DAY 29 Tuesday June 23 2015 Arzua to Rua ( 18km)

Galicians say today is a typical June day—-overcast, with a mist of rain and 17C. We started out wearing our rain gear, but the mist felt so nice we soon packed it away. This was perfect walking weather. The path was described as “undulating” which translates to “hilly” which further translates to “steep”. There were a few inclines but nothing to veteran “caminantes”which being less than 40 km from Santiago we are:-)
Again, we walked through villages both derelict and well tended. Everywhere there were hydrangea in bloom in colours we had not seen— indigo blues, pure white and deep purples. Not quite as pretty were the rusting soda machines—- another one of the side stories of the Camino. Along the Camino, sometimes even historians have difficulty separating fact from fiction. During the Middle Ages the Camino was a noted pilgrimage, but by the 16th century, the Black Death, the Protestant Reformation and political unrest in Europe staunched the flow of pilgrims for several hundred years.. Then in the 1970’s a pair of historians walked the Camino with some college students and wrote about it. The priest at O Cebreiro did his doctoral thesis on the Camino de Santiago and spent the rest of his life literally marking the route with yellow arrows. Being declared a UNESCO World Heritage Site and European Cultural Site increased interest in the pilgrimage greatly. Two visits by Pope John II in 1989 and 1993 were major influences as well. The small villages along the Camino prepared for the influx of pilgrims. They spruced things up, added many scallop shells and yellow directional signs, opened eateries and hostels and even installed soft drink machines outside their houses.. Pilgrims came in droves those years but the without the Pope and a holy year, understandably, the numbers dropped in the following years. The soft drink machines were no longer needed and so they lean, looking out of place and time.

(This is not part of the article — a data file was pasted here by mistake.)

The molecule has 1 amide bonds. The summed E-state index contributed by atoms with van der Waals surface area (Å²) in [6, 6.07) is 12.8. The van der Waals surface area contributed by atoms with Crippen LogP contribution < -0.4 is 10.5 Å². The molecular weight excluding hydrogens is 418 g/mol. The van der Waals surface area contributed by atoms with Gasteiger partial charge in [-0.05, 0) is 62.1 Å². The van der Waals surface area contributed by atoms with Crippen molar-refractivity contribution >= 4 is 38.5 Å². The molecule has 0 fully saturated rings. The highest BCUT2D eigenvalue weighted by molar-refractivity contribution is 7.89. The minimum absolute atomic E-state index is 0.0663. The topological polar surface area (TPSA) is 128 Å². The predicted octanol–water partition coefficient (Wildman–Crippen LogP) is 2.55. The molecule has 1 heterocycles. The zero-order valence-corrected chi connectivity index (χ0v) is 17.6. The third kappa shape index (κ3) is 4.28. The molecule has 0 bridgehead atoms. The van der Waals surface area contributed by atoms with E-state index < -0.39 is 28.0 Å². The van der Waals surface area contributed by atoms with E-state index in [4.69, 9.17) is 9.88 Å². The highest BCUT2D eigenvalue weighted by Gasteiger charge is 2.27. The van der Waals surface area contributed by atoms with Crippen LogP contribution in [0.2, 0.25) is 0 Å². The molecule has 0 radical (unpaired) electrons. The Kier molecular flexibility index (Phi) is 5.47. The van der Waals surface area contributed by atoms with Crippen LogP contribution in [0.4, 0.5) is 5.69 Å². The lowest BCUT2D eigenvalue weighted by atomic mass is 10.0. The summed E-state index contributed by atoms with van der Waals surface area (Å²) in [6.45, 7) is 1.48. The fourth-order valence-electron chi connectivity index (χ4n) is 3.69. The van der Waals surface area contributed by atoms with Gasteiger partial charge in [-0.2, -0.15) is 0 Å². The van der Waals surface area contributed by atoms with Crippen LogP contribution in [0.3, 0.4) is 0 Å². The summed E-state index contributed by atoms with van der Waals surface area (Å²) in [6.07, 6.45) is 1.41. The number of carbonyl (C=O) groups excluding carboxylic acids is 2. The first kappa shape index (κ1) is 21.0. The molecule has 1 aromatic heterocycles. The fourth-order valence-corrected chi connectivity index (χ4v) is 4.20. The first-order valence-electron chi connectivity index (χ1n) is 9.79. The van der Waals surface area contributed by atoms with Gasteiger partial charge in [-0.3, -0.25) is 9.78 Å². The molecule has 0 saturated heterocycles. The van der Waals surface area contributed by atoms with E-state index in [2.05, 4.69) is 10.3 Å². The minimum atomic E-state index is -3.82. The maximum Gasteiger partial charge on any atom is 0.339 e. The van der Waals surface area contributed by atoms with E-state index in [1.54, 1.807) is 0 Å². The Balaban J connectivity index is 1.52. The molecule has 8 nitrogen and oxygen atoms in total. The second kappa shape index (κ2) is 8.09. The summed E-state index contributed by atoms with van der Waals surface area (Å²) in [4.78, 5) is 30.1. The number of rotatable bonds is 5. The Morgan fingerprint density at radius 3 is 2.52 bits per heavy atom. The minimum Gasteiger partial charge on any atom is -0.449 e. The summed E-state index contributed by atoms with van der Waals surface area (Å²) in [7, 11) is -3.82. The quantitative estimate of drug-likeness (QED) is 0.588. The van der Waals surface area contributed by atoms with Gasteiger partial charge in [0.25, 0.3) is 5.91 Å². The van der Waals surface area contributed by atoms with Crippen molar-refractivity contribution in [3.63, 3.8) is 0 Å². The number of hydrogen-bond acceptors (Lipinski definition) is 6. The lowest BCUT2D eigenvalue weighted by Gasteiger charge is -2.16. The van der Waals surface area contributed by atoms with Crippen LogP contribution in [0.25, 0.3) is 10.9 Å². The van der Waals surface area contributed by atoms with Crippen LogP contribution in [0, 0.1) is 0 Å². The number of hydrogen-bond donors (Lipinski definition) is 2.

We were happy to pass and be passed by our Aussie group today. We tend to pace ourselves by them and it turns out they pace themselves by us. Several of the Aussies are here celebrating 50th birthdays and they will be doing this tomorrow in Santiago. For some reason, we have become their “inspiration” and they want us to meet up with them in Santiago, which we will try to do. It seems we have been voted the tidiest and most well coordinated ( dress wise) walkers, which we find pretty funny. We think it must be Delana’s purple shoes. Whatever, it is a dubious distinction on a pilgrimage.
We also walked with two lovely Irish women ( one a nurse, the other a teacher of Gaelic).They are doing the 100 km but what a pace they set! While chatting with them, suddenly 8km had whizzed by.